The Housing Lark

Sam Selvon

Published by Penguin August 6 2020

160pp, paperback, £11.63

 Reviewed by Zoë Fairbairns

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‘If a man have a house, he establish his right to live,’ thinks Galloway, aka Gallows, a young Trinidadian man who rents a bedsit in a down-at-heel London suburb where house prices start at around £20,000. (It’s the 1950s.) Gallows’ main financial asset is a five-pound note which he seems to have mislaid.

In The Housing Lark by the late Sam Selvon (first published in 1965, and now reissued as a Penguin Classic), Gallows joins forces with others similarly-placed, and they start saving up. Well, some of them do. They hand over the money to Battersby, a Barbadian who keeps the cash under his mattress. Well, some of it.

The triumphs and disappointments faced by these ‘boys’ (which is how the Trinidadian author/narrator refers to them, and how they often refer to each other) will be familiar to readers of Selvon’s other tragic-comic fictions about the lives of Windrush-generation West Indian immigrants to Britain, such as The Lonely Londoners  (1956) and Ways of Sunlight  (1957). Also familiar is Selvon’s vivid, evocative use of creolized English, which appears not only in spoken dialogue but also in the narrative – ‘he ain’t have no work and he living catch-as-catch-can’ – and in the narrator’s philosophical asides to his readers: ‘is so things happen in life.’

Here is the uneasy, exciting urban landscape – threatening yet beautiful – of the capital city of what these newcomers have been taught to think of as the Mother Country. Summers in London’s parks are flower-decked and glorious and full of temptations. Winters are bitter – ‘the basement door can’t open because snow pile up against it, or it fogging so much that he can’t see to walk up the steps.’

There’s ambivalence in the characters’ relationships with sometimes-hostile, sometimes-helpful ‘Englishers’ , and with each other. They give and receive solidarity and support, sometimes even taking the rap for each other’s crimes; they share food and give advice, but they don’t always remember to pay back loans. Suffering racism, they also dish it out, against people from the wrong part of the world, the wrong West Indian island.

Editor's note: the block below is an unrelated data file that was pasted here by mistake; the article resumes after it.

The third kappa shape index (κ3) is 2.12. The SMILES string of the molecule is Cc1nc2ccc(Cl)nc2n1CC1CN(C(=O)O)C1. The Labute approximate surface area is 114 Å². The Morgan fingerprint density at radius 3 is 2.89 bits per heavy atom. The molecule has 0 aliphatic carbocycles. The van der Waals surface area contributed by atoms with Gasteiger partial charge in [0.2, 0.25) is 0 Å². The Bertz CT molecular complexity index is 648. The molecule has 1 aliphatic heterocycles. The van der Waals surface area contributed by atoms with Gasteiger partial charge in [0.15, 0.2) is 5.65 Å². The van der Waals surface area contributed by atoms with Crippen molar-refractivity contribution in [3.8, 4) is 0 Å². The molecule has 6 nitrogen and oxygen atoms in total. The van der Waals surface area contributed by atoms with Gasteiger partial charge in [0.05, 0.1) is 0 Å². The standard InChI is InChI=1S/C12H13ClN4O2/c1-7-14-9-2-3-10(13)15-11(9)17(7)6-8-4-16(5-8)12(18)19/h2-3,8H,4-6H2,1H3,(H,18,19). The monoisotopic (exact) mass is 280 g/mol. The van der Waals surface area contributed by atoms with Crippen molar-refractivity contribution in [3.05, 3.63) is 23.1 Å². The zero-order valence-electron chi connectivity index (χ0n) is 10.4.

Their longing for sex and romantic love is undermined by the savagery of their gender politics: the men stalk unknown women in the street for the pleasure of admiring the shapes of their bottoms, and conversational terms for a woman include ‘thing’, ‘craft’ ‘piece of skin’, and ‘stroke’.  A man called Fitz recounts how he successfully discouraged ‘a thing from Croydon’ from putting pressure on him to marry her by giving her ‘ONE clout behind she head.’ Fitz, whose view is that ‘All woman want is blows to keep them quiet’, is later spotted married, raising a family, and sharing housework with a West Indian woman called Teena.

Teena is sceptical about the boys’ housing lark. ‘You know the distresses we have to go through, you know the arse black people see to get a roof over their heads in this country, and yet, the way you all behave is as if you haven’t a worry in the world… Just full your belly with rum and food… walk about, catch women, stand up by the market place talking a set of shit day in and day out. That is what you come to Brit’n to do? Fellars like you muddy the waters for West Indians who trying to live decent in the country.’

Some get the message and conduct serious discussions with estate agents about deposits and freeholds; others prefer to go an excursion to Hampton Court to pick up tips on how to live as a king in a palace with six wives.

A Jamaican musician called Harry Banjo, who reckons he is ‘the greatest calypsonian in town’, wins support for that view when an agent turns up to offer him a recording contract. Together with his sex-worker partner Jean, Harry looks as if he might afford a house. For everyone else the struggle continues long after this exuberant but dispiriting book concludes.

*

A later and more upbeat tale of property ownership within the Caribbean community in London can be found in Selvon’s Moses Ascending (1975), also available as a Penguin Classic.

 

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